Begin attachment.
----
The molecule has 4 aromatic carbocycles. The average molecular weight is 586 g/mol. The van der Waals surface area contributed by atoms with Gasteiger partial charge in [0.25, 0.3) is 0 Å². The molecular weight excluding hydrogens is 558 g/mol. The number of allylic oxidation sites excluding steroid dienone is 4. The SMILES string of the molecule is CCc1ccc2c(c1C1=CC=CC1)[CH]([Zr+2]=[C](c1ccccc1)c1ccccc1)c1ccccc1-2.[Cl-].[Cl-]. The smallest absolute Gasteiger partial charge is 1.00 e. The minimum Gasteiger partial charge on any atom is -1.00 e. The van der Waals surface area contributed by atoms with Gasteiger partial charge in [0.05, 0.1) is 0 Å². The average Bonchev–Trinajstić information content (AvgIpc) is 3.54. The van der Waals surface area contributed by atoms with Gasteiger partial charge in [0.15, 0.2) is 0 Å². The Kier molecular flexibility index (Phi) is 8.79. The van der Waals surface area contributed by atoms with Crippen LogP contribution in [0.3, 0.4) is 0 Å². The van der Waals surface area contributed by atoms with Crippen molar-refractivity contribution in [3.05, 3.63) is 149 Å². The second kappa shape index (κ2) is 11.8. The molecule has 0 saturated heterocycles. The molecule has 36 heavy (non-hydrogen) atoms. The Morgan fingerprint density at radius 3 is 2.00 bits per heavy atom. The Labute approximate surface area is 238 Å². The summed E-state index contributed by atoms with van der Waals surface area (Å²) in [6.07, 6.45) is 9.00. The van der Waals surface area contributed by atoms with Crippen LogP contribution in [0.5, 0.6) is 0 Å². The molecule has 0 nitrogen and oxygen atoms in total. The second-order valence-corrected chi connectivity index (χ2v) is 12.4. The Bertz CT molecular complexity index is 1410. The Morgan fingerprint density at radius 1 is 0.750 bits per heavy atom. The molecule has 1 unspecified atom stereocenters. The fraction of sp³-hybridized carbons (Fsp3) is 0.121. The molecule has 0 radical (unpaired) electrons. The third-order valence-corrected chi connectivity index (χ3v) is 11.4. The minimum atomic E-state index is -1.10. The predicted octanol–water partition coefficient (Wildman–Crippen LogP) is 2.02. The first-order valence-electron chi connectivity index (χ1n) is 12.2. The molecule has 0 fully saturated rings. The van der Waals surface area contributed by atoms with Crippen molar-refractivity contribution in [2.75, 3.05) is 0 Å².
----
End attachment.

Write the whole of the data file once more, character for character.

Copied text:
The molecule has 4 aromatic carbocycles. The average molecular weight is 586 g/mol. The van der Waals surface area contributed by atoms with Gasteiger partial charge in [0.25, 0.3) is 0 Å². The molecular weight excluding hydrogens is 558 g/mol. The number of allylic oxidation sites excluding steroid dienone is 4. The SMILES string of the molecule is CCc1ccc2c(c1C1=CC=CC1)[CH]([Zr+2]=[C](c1ccccc1)c1ccccc1)c1ccccc1-2.[Cl-].[Cl-]. The smallest absolute Gasteiger partial charge is 1.00 e. The minimum Gasteiger partial charge on any atom is -1.00 e. The van der Waals surface area contributed by atoms with Gasteiger partial charge in [0.05, 0.1) is 0 Å². The average Bonchev–Trinajstić information content (AvgIpc) is 3.54. The van der Waals surface area contributed by atoms with Gasteiger partial charge in [0.15, 0.2) is 0 Å². The Kier molecular flexibility index (Phi) is 8.79. The van der Waals surface area contributed by atoms with Crippen LogP contribution in [0.3, 0.4) is 0 Å². The van der Waals surface area contributed by atoms with Crippen molar-refractivity contribution in [3.05, 3.63) is 149 Å². The second kappa shape index (κ2) is 11.8. The molecule has 0 saturated heterocycles. The molecule has 36 heavy (non-hydrogen) atoms. The Morgan fingerprint density at radius 3 is 2.00 bits per heavy atom. The Labute approximate surface area is 238 Å². The summed E-state index contributed by atoms with van der Waals surface area (Å²) in [6.07, 6.45) is 9.00. The van der Waals surface area contributed by atoms with Crippen LogP contribution in [0.5, 0.6) is 0 Å². The molecule has 0 nitrogen and oxygen atoms in total. The second-order valence-corrected chi connectivity index (χ2v) is 12.4. The Bertz CT molecular complexity index is 1410. The Morgan fingerprint density at radius 1 is 0.750 bits per heavy atom. The molecule has 1 unspecified atom stereocenters. The fraction of sp³-hybridized carbons (Fsp3) is 0.121. The molecule has 0 radical (unpaired) electrons. The third-order valence-corrected chi connectivity index (χ3v) is 11.4. The minimum atomic E-state index is -1.10. The predicted octanol–water partition coefficient (Wildman–Crippen LogP) is 2.02. The first-order valence-electron chi connectivity index (χ1n) is 12.2. The molecule has 0 fully saturated rings. The van der Waals surface area contributed by atoms with Crippen molar-refractivity contribution in [2.75, 3.05) is 0 Å².